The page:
There, another inmate employed as a lieutenant's clerk requested that Giraldo be assigned as his cellmate, and according to Richman, "beginning almost immediately, and lasting through late January... 'sexually harassed, assaulted, raped, and threatened' plaintiff on a daily basis." Soon, she was passed along to the cell of her attacker's friend, who soon "began raping and beating her, again daily." Although Giraldo reported this abuse to prison officials and begged to be transferred to a different cell, her requests were ignored for several weeks.

She was only moved to "segregated housing" after suffering a rape and attack with a box-cutter by her cellmate in mid-March, just days after a prison counselor advised her to be "tough and strong" and discouraged her from making any further complaint. A medical officer who spoke with Giraldo two days before the rape and box-cutter attack noted the conversation in her file but took no steps to report her pleas for help to authorities, because "I don't want to get him into trouble."

Giraldo was moved to a unit for psychologically troubled inmates, but lived in constant fear that she might be sent back to the general population and placed with another abusive cellmate. She was released on parole after filing her lawsuit, shortly before the trial on her claims was to take place.

Given what happened to her, I wouldn't be surprised if she was rather more than merely "psychologically troubled".

There's also this one:
"Earlier, Kevin Kallas, a psychiatrist and mental health director for Wisconsin's prisons, testified he opposed the law banning hormones.

Besides in federal prisons, hormones are given in all of the Midwestern states surveyed by the Department of Corrections, he said. Kallas called hormones a "medically necessary" treatment in some, though not all, cases.

Kallas said patients who are taken off hormones typically need counseling, drugs and hospital stays instead, suicide treatments that are more expensive than the hormones, which cost $675 to $1,600 a year. Kallas said he did not know of any other medical treatment that the state Legislature has banned in prisons."

Necessary medication is banned, even though it costs more to deal with the resultant deaths and lesser sequelae than the medication would cost.

One can always locate individual horror-stories of experiences in jail. But this appears to be a systemic problem, even in correctional facilities which are otherwise orderly, and not one confined to the USA.

December 1997. After an appearance in a Local Court, bail was refused and Ms M. was remanded in custody. Late on 22 December she was transported to a remand and reception centre where that night and into the morning of December 23 she underwent induction assessment. She was identified as transgender by the welfare officer and it was determined she should go into a “protection” wing. Having spent December 24 in court Ms M. spent December 25 and 26 in “strict protection”. During this time she was brutally raped at least twice during daylight hours. The attacks were so vicious that two other prisoners took the unusual step of reporting the incidents and giving sworn evidence. On December 27 Ms M. was found dead in her cell hanging by a shoelace.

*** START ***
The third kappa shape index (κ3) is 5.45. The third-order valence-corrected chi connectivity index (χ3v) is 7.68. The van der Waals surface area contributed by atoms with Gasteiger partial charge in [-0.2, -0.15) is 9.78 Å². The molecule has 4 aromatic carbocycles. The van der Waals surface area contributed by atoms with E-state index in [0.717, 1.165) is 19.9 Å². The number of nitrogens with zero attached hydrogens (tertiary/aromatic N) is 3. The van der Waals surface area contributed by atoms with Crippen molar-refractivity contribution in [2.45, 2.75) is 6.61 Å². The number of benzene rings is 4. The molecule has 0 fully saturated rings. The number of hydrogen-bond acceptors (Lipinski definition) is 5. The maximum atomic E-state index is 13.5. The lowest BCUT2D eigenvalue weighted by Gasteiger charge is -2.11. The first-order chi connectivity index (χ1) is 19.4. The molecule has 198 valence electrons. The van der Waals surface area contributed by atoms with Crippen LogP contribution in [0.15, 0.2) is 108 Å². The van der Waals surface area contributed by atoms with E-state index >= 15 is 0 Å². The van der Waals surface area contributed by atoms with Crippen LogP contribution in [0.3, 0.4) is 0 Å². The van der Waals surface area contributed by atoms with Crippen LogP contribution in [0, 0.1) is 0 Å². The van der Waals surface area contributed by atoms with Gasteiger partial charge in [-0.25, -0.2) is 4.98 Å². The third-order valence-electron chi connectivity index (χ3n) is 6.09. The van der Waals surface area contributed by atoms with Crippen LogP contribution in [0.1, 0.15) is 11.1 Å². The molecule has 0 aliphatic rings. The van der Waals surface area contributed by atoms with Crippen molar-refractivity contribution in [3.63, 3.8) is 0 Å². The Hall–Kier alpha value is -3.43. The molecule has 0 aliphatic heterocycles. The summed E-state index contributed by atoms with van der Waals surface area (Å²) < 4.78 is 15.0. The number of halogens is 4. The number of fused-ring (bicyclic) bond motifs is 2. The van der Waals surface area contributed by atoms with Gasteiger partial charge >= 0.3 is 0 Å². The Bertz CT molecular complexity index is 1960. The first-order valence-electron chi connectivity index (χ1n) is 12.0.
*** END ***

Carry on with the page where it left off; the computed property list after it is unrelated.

- Inquiry into a death, Coroner J Abernethy, Wednesday 21 July 1999. Ref: W308 201/99 JI-D1 (PDF).

Anonymous said...

I'm the anon, and, yes, that answers my questions. Particularly interested in the discussion of the need to take into account the dispersal of prescriptions into the general population.

And I'm surprised to learn that you wouldn't have info on a prisoner's key dates ... I'm guessing that means you don't get the records on those, but might ask the patient about them in some circumstances? I mean, my therapist and I would talk about when layoffs were coming at work, or such.

I take your point about the unreliability of the information you're given about prior treatment. It does remind me, tho, of the time I ended up in a hospital that also took in most of the general trauma cases in a city notorious for its crime. It was my impression that the doctors and nurses were so used to working with less-than-savory patients that their hardened attitude affected their treatment of everyone. For example, it took some doing to persuade them that my request for a transfer to a different room wasn't some sneaky way to get a private room, but a desire to not be in the same room with another patient who was conducting drug deals from his bed. You've probably addressed this previously: How does a clink shrink keep from developing a shell that assumes every patient is a lying jerk?

Finally, I'm sorry for the poor wording of the first question -- certainly, I knew you wouldn't be able to comment directly on this case; rather, it was a general question, which your answer did address.

Thanks for this.